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The 50 Best Movies of the 1990s

’90s Week on FSR continues with a countdown of our team’s list of the best movies of the 1990s.
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By  · Published on August 17th, 2019

45. Rushmore (1998)


Before Wes Anderson’s style of filmmaking was one of contemporary American cinema’s most recognizable, there was Rushmore, his sophomore feature, where the conventions that we know so well today were merely teased, revealing themselves scarcely but to great effect. Rushmore had two breakout performances: one from Jason Schwartzman, a newcomer holding his own against a seasoned veteran; and the veteran himself, Bill Murray, in a role that would help launch a new era of his career. Here we see the misery and mistrials of adolescence put gloriously to the screen, with precocious private school kid Max Fischer (Schwartzman) perfectly embodying Anderson’s brand of deadpanned pompousness: “I saved Latin. What did you ever do?” The smirk-inducing humor and narrative fixation on an unlikely companionship — that of Max and his classmates’ father, Herman Blume (Murray) — makes Rushmore both an essential piece of Anderson’s oeuvre and a sweet spot of ‘90s film. (Jenna Benchetrit)

44. Defending Your Life (1991)

Defending Your Life

The brilliant Albert Brooks has written/directed seven films across his career, and the first four are pretty much masterpieces in their own way. From the satirical Real Life (1979) to the smartly crafted Modern Romance (1981) to the utter perfection that is Lost in America (1985), Brooks’ observational neuroses make for fantastic entertainment. For my money, though, it’s Defending Your Life that sees him deliver brilliance that’s as funny as it is smart. Dead after an accident, Daniel Miller (Brooks) is forced to defend his life choices in order to get into heaven, and even with the genius Rip Torn by his side as his attorney, it’s far from an easy task. Add in Meryl Streep at her most casually amazing, a sweet romance, a great score, and plenty of memorable gags and jokes about the afterlife and you have one of the best films of the ‘90s. Which is why it’s on this list. (Rob Hunter)

43. Dazed and Confused (1993)

Dazed And Confused

Richard Linkletter’s ode to the last day of school frequently tops lists of best film soundtracks, but like most of his work, it’s the many pieces together that make the film so indelible and memorable even 30 years on. From the cast, most of them first-timers, to the world they inhabit, to the film’s ability to make us feel nostalgic about something we probably hated, Dazed And Confused is a time capsule that feels timeless. (MG McIntire)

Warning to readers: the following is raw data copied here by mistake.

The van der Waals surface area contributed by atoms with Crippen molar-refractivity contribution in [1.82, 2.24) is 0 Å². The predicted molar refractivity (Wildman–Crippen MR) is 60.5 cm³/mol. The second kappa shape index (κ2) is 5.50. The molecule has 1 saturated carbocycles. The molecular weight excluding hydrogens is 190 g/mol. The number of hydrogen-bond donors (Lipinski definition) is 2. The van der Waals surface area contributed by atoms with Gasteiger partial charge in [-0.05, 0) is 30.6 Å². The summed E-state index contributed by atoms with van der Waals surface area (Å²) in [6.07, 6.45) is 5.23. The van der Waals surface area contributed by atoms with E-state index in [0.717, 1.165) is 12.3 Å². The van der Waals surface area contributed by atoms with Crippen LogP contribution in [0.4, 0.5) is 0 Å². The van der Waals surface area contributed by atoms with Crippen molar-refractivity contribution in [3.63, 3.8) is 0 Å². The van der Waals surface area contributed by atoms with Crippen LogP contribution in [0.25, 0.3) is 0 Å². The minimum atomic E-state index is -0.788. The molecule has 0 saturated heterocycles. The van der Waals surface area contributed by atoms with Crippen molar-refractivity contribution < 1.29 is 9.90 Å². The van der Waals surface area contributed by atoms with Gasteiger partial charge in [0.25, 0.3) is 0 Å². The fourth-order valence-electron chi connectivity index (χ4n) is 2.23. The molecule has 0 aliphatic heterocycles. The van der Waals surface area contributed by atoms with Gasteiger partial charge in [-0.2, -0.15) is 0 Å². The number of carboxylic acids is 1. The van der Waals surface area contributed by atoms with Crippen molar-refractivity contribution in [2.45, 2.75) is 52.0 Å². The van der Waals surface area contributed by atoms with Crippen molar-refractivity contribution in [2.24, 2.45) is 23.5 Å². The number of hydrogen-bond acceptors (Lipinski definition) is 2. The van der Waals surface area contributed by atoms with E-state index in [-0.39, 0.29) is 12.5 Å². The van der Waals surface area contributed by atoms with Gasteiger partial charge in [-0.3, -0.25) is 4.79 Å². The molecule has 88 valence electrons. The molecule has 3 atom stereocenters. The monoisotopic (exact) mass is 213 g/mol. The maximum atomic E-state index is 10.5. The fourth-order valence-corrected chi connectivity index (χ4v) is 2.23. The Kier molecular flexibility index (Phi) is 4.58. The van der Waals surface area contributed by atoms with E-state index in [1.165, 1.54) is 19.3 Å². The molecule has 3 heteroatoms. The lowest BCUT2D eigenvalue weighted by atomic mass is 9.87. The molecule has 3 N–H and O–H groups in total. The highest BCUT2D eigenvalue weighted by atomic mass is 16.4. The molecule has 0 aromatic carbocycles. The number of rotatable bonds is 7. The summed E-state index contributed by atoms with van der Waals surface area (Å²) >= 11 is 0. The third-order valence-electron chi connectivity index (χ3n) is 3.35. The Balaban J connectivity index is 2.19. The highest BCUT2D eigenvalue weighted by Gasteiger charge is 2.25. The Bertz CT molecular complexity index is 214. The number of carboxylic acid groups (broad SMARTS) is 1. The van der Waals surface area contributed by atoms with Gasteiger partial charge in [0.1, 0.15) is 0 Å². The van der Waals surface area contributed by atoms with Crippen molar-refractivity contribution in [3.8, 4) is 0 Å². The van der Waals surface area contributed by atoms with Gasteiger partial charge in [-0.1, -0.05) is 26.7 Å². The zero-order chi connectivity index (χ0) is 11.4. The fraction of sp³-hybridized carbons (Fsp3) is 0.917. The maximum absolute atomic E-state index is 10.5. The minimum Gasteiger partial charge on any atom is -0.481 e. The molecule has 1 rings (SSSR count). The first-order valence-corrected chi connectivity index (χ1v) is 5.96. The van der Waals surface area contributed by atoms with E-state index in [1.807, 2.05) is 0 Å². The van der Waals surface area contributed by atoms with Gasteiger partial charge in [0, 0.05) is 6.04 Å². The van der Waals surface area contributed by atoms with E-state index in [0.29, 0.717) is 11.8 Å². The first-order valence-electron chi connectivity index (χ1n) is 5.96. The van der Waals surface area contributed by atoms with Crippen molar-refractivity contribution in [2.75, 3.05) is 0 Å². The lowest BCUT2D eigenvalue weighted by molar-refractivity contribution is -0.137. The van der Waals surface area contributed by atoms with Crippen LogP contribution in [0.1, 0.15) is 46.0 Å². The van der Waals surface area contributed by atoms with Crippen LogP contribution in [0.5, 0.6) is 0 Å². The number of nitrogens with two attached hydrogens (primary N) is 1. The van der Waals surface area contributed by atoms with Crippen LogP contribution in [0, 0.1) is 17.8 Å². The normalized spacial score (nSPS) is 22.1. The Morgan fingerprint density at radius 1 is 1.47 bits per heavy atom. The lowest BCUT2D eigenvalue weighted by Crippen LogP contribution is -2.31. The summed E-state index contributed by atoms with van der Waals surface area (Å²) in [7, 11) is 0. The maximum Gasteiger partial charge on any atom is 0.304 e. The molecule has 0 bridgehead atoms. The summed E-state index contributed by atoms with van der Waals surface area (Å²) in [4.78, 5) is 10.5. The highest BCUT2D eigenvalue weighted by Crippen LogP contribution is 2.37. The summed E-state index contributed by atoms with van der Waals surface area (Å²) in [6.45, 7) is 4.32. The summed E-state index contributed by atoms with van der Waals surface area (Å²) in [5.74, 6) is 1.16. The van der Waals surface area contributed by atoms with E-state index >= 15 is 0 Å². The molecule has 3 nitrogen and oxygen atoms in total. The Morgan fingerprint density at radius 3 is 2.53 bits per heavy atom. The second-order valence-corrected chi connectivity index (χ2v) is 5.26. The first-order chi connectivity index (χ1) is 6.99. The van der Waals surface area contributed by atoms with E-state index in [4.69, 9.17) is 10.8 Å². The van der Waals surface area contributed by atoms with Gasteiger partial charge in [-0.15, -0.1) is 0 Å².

42. Before Sunrise (1995)

Before Sunrise

Before Sunrise takes place on a dreamy summer evening in Vienna, but the most beautiful parts of it lie in the smaller gestures: see Ethan Hawke awkwardly pulling his hand away when it gets super close to Julie Delpy’s hair, or the stolen looks between the two in a cramped record store’s listening booth. These lead actors are so in tune with their characters and with one another that a single conversation between them can span not only this film, but two sequels as well, and save for any physical aging, it never gets old. Follow-ups aside, though, it’s in Sunrise that director Richard Linklater and his collaborators lay the groundwork of Jesse and Celine’s connection, creating a window into the uncertainty of life in your twenties and the heady drama of finding your first love. The result is nothing short of breathtaking. (Christina Smith)

41. Crash (1996)


David Cronenberg’s approach to human relationships has always been a bit outside the mainstream — putting it lightly, I know — but while his best-known work often leans heavy into a recognizable genre, one of his best films sits alone at its own table. An adaptation of J.G. Ballard’s novel, Crash sees a troubled marriage find promise in a subculture of car crash enthusiasts who get off on the carnage and mayhem of vehicular “accidents.” Of course one of the highlights is James Spader fucking a leg wound, that goes without saying, but what doesn’t get enough love is the film’s final line. It’s among the best final lines in cinema history within the context of the film, and like the movie itself, it blends absurdity, love, and the blackest of humor into perfection. (Rob Hunter)

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